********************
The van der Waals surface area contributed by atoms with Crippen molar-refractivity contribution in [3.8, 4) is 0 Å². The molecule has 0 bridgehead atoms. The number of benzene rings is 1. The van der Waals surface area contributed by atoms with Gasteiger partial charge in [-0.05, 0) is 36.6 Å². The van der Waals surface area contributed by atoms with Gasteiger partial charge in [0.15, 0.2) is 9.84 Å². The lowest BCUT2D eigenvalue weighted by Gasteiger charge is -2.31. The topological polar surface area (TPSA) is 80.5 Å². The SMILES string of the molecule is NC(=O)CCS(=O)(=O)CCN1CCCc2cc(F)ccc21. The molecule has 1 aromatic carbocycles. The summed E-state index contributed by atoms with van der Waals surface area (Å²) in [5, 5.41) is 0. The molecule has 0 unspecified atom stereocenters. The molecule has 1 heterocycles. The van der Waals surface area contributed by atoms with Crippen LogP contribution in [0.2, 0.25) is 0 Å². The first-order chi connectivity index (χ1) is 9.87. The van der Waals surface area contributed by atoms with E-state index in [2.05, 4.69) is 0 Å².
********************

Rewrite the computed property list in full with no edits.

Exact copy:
The van der Waals surface area contributed by atoms with Crippen molar-refractivity contribution in [3.8, 4) is 0 Å². The molecule has 0 bridgehead atoms. The number of benzene rings is 1. The van der Waals surface area contributed by atoms with Gasteiger partial charge in [-0.05, 0) is 36.6 Å². The van der Waals surface area contributed by atoms with Gasteiger partial charge in [0.15, 0.2) is 9.84 Å². The lowest BCUT2D eigenvalue weighted by Gasteiger charge is -2.31. The topological polar surface area (TPSA) is 80.5 Å². The SMILES string of the molecule is NC(=O)CCS(=O)(=O)CCN1CCCc2cc(F)ccc21. The molecule has 1 aromatic carbocycles. The summed E-state index contributed by atoms with van der Waals surface area (Å²) in [5, 5.41) is 0. The molecule has 0 unspecified atom stereocenters. The molecule has 1 heterocycles. The van der Waals surface area contributed by atoms with Crippen LogP contribution in [0.2, 0.25) is 0 Å². The first-order chi connectivity index (χ1) is 9.87. The van der Waals surface area contributed by atoms with E-state index in [2.05, 4.69) is 0 Å².